In your situation, you fall into the IRS created "ambiguous zone" with respect to isolating basis between a TIRA and a Roth IRA. This was created by Notice 2009-68. Since 2009, there have been several requests from major employee benefits firm to the IRS to clarify their intent. Nothing has been forthcoming and for 3 years now many employees have been doing twin rollovers (Pre tax to TIRA and post tax to Roth) and the plan administrators have not been directed by the IRS to change 1099R reporting, and therefore those twin rollovers are pretty secure.
The 1099R programming cycle for employer plans begins around November, so the IRS has another 10 months or so to potentially issue directives for change. For that reason, it is safer to do these rollovers after November when it's too late for the IRS to change instructions, than to do it now when the IRS has 10 months to determine what they will do for 2013. That said, there is not too much to risk even now in rolling the after tax check to your Roth IRA, with the intent to report it as a tax free Roth rollover on line 16b of your 1040. The 1099R for it will show no taxable amount in Box 2a. If the IRS rules against you in the meantime, you have until 10/2014 to recharacterize a 2013 rollover (conversion) back to a TIRA. That said, if this were to happen, then you have 8606 basis in your TIRA that can only come out pro rata, and some people would not want that compared to simply keeping the after tax amount as taxable savings.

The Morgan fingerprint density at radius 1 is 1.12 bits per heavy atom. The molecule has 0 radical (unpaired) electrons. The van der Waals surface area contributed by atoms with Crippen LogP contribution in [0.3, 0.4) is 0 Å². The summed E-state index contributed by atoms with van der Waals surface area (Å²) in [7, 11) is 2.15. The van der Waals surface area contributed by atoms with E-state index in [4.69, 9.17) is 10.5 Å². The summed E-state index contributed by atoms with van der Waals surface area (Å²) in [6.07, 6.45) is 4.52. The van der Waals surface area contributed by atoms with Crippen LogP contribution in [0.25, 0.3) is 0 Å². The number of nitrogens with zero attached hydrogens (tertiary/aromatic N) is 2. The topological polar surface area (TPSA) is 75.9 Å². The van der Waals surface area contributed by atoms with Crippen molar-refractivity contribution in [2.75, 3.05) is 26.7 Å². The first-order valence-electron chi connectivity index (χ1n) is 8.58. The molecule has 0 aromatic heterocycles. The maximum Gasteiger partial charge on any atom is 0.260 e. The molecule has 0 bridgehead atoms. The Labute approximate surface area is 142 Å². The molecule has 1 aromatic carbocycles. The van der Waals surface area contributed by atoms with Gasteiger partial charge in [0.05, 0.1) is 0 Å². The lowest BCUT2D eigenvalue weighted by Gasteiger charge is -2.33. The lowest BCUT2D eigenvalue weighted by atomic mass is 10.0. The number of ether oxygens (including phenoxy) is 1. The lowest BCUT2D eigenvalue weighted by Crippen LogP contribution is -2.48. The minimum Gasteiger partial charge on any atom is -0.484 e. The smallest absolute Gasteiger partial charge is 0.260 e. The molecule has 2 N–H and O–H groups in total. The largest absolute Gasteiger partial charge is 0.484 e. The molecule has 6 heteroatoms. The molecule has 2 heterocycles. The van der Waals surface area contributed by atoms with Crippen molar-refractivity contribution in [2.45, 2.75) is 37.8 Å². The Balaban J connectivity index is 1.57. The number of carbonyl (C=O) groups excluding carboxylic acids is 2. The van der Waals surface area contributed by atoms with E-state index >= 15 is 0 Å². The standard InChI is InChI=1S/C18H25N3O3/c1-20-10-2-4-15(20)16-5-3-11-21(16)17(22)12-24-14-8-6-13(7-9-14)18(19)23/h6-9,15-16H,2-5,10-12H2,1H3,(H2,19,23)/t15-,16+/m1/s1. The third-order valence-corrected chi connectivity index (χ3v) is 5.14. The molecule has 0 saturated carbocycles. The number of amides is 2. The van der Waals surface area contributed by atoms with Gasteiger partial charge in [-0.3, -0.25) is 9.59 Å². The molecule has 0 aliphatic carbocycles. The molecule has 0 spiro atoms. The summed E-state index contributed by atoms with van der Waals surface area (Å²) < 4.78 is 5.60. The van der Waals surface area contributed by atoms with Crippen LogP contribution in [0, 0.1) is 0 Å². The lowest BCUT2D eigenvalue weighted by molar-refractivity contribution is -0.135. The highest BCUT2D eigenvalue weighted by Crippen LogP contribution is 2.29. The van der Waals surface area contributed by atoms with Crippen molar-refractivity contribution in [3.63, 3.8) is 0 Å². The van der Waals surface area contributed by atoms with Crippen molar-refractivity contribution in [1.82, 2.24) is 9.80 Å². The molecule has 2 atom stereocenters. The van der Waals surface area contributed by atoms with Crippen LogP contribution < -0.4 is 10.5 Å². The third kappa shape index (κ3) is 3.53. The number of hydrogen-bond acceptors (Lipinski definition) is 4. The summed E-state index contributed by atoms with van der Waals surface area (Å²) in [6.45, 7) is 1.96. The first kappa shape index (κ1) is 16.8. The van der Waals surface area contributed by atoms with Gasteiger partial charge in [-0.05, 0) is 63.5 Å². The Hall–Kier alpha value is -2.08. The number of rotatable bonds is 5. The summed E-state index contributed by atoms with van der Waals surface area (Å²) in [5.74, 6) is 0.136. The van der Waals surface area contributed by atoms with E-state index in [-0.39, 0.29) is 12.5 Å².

GIven the ACA and everything else the IRS has on their table now, I would be inclined to do the rollover to the Roth IRA since the potential benefit exceeds the risks.